Simply explosive. If the first session was ‘Ooh.. Nice… Oooh Awesome’, the second one was “OH MY FREAKING GOODNESS I can’t believe what I’m hearing and seeing”. Started with the Sanggar Roda performance. Traditional music, angklung, gendang, rebana then there’s the electric gitar, krecekan, and what strong and powerful voices. The little girl was belting it out like Ariel, the mermaid not the peterpon, on her last song before Ursula took away her voice chord, (pita suara? Oui? Non?) I felt like wrapping them up and carrying them wherever I go. Such explosive energy and enthusiasm. Oh how I wish they get to travel the world and spread the spirit. Yay for Ibu Irma Winda Lubis, Sanggar Roda’s very own Bunda, with her big heart and passion for the kids! I can’t get enough how I’m hearing more and more stories on supermom who raise their kids, do their awesome social work and sometimes work or do their own business as well. Inspirational, no?
Followed by Ibu Betti Alisjahbana who was obviously charismatic and had such an impact in Indonesia’s education with her ITB scholarships. Next come the highlights, Anies Baswedan with his Indonesia Mengajar and Rene with his passion talk. I am familiar with Indonesia Mengajar as one of the Unilever kids was one of the fifty one that got selected out of the thousand something people who applied. What’s so cool is the fact that the first time I heard about Indonesia Mengajar, I sent a quick email to Domus Cordis mailing list commenting on the program, then Lia whacked out a comprehensive note on her blog & Facebook notes (can be found here) in response to my chirpy but short email. Oh how ideas spread. Seriously. Well Anies is an inspirational figure, to say the least. Now Rene Suhardono. I have never actually read his book nor heard his name, but the girl who I went with was mad about him. He is such an excellent public speaker. Fluid jokes in between the main points. Every single little thing he said had a purpose. He looked comfortable talking upfront, and you can so clearly tell how he enjoyed every second of it. He talked about passion, and purpose in life, and living a life with values. It reminded me so much to DC’s very own Riko that I just thought this is it. I should be in the business of passion. Let’s forget for a minute that I am still on my search for one, but why not? Why not be passionate about passion? And the pursuit of it? This could still be the after-effects talking though. You can’t help listening to fiery talks without at least keeping a bit of a flame deep inside. And fired up I was.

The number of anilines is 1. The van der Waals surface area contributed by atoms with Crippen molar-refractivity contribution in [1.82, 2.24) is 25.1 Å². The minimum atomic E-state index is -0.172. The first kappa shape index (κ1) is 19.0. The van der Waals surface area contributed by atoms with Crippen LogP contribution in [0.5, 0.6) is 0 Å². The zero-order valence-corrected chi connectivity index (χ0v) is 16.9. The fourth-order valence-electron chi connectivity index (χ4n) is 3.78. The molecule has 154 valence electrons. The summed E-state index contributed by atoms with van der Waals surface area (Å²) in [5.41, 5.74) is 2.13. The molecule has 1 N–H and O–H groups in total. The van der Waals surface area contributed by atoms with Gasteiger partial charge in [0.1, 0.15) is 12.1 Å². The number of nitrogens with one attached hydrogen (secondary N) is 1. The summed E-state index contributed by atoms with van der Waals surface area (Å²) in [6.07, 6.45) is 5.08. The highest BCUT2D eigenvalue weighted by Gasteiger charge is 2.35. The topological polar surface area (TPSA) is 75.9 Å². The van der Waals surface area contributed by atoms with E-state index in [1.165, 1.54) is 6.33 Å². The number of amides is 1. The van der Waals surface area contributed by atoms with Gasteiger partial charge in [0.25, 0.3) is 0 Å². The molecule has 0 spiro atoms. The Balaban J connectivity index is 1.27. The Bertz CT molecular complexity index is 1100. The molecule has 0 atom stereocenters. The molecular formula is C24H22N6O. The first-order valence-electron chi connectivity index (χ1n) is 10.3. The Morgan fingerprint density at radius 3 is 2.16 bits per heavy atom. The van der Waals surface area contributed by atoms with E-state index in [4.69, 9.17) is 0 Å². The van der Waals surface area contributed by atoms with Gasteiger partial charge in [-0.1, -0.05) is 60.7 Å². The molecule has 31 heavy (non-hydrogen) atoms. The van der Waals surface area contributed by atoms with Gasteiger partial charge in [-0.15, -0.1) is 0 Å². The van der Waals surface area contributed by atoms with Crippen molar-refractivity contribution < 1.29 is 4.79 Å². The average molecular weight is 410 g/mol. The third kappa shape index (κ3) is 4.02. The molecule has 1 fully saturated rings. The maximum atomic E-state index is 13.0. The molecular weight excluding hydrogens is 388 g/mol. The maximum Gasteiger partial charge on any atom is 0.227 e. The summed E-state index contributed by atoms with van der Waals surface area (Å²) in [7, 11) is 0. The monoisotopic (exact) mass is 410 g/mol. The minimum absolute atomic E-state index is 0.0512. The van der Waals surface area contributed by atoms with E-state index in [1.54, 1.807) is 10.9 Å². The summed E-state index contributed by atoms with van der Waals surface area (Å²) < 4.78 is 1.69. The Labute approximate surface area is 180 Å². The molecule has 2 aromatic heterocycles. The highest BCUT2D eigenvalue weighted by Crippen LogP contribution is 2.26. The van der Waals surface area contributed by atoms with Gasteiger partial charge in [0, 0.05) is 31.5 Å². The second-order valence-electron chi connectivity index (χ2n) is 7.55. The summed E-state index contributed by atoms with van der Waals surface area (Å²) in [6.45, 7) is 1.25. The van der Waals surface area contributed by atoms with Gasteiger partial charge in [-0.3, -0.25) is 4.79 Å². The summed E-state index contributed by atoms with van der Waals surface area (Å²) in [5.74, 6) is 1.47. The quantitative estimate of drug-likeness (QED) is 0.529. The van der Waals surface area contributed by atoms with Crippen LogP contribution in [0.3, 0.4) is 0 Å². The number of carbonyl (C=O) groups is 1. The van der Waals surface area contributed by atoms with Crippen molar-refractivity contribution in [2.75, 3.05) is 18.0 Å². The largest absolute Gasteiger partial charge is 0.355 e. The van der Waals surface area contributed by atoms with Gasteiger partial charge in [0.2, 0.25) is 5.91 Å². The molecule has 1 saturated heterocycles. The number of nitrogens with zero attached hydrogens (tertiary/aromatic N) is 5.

The last video shown was a bit of a roller coaster ride. The scientist had such a short attention span that you could clearly tell, without gravity, he’d be one of those wild cards that knock everything on its way, creating a series of events that would change the world. It was a pleasure to be invited into a mind of a genius though. And to prove a point that people with such short attention time span could actually hold it long enough to create something great. Not quite sure what ‘great’ thing he did, but I’m sure he did something if he made it to the TED talk in Oxford. It was yet again a compilation of disparate ideas that had no silver lining. They were just bouncing off of him. Like he couldn’t wait to shake them off his bones and spread them to the world. Again, such energy! Though it was quite a chore just to keep up with his rambunctious trains of thoughts, he did manage to close the talk with a profound message that he read from the back of a bell that he climbed to due to some riot. Randomness.
All in all, I loved, loved, loved, loved my Sunday afternoon. Thanks to the wonderful (and friendly) team that slaved their time away to make this happen. If I am not bound for a 16 month filled with books and coffee, I’d definitely try to get myself in the make-it-happen boat for future TEDx Jakarta events.